“I’m telling you, Frankie; she really likes you. You should ask Liz out. She’d love it.” Chris said, fixing a gaze at me that I interpreted as, you’d better say yes or stop complaining to me about being alone.
I didn’t answer.
All I could think was, Why’s my old girlfriend asking me this? Is this a joke I’m not getting?
And then she flashed it.
Chris, my first girlfriend from over forty years ago, put on her; I’m fucking serious, Frankie, face.
I sat there, still saying nothing and still utterly confused.
Our mutual friend, Liz, had gone to the washroom.
I was sitting alone with Chris in my tiny but cozy living room, struggling to open the third bottle of red wine for the two of us.
Chris and I had ploughed through the first two bottles like we were in imminent danger of being sent to a liquor-free dimension.
The two of us always drank too much and too fast when we got together. It’s what we do; it’s our boozy hobby if you will.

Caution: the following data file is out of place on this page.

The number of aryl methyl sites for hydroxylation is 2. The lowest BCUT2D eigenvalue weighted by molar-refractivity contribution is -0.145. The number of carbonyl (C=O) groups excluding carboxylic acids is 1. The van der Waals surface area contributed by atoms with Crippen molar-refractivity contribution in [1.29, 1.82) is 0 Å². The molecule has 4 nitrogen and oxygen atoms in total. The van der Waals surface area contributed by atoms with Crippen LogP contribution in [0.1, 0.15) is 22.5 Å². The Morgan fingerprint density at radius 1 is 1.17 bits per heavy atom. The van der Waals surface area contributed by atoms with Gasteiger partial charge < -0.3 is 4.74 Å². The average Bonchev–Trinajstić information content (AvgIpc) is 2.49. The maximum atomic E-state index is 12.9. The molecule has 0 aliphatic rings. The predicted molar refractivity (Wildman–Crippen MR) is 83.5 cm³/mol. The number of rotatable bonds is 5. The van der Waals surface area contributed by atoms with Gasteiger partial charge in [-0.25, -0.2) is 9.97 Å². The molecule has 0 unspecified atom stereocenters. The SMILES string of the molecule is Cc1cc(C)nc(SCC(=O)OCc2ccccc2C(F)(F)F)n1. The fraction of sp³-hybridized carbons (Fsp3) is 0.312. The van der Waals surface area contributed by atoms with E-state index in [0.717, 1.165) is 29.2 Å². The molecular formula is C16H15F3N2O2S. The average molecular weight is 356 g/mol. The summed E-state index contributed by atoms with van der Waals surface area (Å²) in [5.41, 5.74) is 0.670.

My old girlfriend always brings over the best red wines. She finds these ballsy, full-bodied, dirt of the old world-tasting vintages that even a Vampyre would fall in love with.
And it shouldn’t matter, but it does to me. The bloody labels, the God-damn labels, always look like they’ve been smuggled out of the Rothchild’s private wine cellar. I peel them off and keep them, hoping that I’ll find the same bottles, but I never do.
Liz and Chris knew I was having a hard time living alone, even before the Pandemic set in. I’d been through two divorces, and being single was painfully foreign to me.
I’d been active on several dating apps and had gone out on a few walking through the park dates, but nothing had come of them.
The women I’d met were sweet enough, but for some reason, nothing had clicked. The spark I was looking for remained woefully unlit.
It appeared that looking for love at the age of 60 was a lot more complicated than I ever thought it would be.